In replying to questions from the mother’s legal counsel, the social worker clarified that it was not her position that B always rode his bike without a helmet, but the reports made to the CFA were that, on occasions, he did not have a helmet on. She said that these reports had been made by various professionals in the community but that she had not seen this herself. She said that their concern was that B had been cycling in an area with traffic and that it had been dangerous for him. She had been worried that B’s mother did not share their concerns. She said that B would have been about six years of age when he had been reported on the road on his bike.
She confirmed to the court that she had not had concerns about the children’s health and that they had always been well looked after physically. She added that the CFA’s concerns were not about basic needs and related more to the children’s needs for structure and safety. She also confirmed to the court that the issues of criminality and drug use pertained only to the children’s father, Mr Y, and not to their mother.
She said that B had been diagnosed with an unspecified impulse control disorder and that he had significant difficulties dealing with anxiety which included violent and aggressive behaviours. She added that he struggled to respond to boundaries. When B became disruptive, his mother responded by removing the boundary rather than by enforcing it. She said that B’s mother had benefitted from video-based interventions in which her interactions with B would be videoed and then the video reviewed with her in order to show her what was working and what was not working during her interactions with B. The mother had applied the learnings from these sessions when things were going well.
However, if any other pressure came into her world, then the learnings fell away and the mother had reverted to her previous way of functioning. She acknowledged that the mother had made some improvements. However, it had been very difficult for her during Covid. She had really struggled to cope during school holidays and when all of the kids were at home. When Covid happened, the CFA had immediately put a safety plan in place.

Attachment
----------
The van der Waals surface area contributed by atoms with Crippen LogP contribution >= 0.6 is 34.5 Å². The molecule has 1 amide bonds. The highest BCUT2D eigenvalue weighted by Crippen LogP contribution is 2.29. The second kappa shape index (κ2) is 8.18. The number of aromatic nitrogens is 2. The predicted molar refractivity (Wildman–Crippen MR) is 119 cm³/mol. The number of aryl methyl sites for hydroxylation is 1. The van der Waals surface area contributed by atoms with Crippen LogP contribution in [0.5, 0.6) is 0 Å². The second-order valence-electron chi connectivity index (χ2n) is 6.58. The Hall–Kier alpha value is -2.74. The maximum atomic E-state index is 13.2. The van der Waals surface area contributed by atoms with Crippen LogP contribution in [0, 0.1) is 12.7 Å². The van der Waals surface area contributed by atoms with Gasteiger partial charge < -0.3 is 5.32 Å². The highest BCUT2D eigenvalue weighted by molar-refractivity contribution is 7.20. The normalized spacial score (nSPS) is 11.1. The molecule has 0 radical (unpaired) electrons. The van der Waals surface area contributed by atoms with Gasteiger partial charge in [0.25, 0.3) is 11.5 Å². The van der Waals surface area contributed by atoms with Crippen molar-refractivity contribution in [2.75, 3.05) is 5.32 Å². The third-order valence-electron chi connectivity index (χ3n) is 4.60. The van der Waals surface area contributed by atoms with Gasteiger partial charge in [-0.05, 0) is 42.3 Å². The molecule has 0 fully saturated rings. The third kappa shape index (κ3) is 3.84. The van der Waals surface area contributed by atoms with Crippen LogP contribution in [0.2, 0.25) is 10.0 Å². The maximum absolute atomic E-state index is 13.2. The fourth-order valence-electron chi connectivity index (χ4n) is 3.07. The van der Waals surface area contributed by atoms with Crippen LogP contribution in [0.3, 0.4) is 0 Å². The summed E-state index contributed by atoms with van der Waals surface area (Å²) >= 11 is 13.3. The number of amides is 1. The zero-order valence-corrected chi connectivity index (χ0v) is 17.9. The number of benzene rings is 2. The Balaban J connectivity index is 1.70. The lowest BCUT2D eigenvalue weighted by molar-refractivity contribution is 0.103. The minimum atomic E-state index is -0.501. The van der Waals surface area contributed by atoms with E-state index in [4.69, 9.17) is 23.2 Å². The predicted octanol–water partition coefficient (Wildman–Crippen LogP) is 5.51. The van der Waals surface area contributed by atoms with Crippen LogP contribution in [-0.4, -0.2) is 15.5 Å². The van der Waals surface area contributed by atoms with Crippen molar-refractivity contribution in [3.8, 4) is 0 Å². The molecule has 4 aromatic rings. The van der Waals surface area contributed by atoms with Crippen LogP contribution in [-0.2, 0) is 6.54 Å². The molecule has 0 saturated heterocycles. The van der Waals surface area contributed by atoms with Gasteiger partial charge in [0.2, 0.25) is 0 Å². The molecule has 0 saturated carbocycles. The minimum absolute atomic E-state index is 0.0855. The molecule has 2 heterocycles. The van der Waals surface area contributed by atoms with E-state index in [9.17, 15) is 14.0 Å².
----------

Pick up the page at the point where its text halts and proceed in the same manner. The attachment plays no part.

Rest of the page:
She also told the court that the youngest child, D, had been admitted on one occasion to hospital after a fall down the stairs and that on another occasion, B had travelled on a bus on his own and had gone to a shop but that his mother had not known he had been missing until he had come back home.
Evidence social worker two
The second social worker said that she had been allocated to two of the children since November 2020. She said that she came into the case at a point of crisis when the children’s mother had been involved in a car accident and that the children needed care. There were concerns around A and her withdrawn behaviour at the time. It was clear that her mother did not have the ability to meet her needs and so she was in care under a voluntary agreement and placed with her aunt who had taken care of her previously. The social worker said that Mr X was a prevalent figure in the home at that time.
The social worker said that the mother did have some family support, but that it was quite fractured. It had improved more recently but there had been no engagement with the extended family. At the time the social worker had taken over the case, the family support worker allocated to the family had concluded her work after a year of intensive support.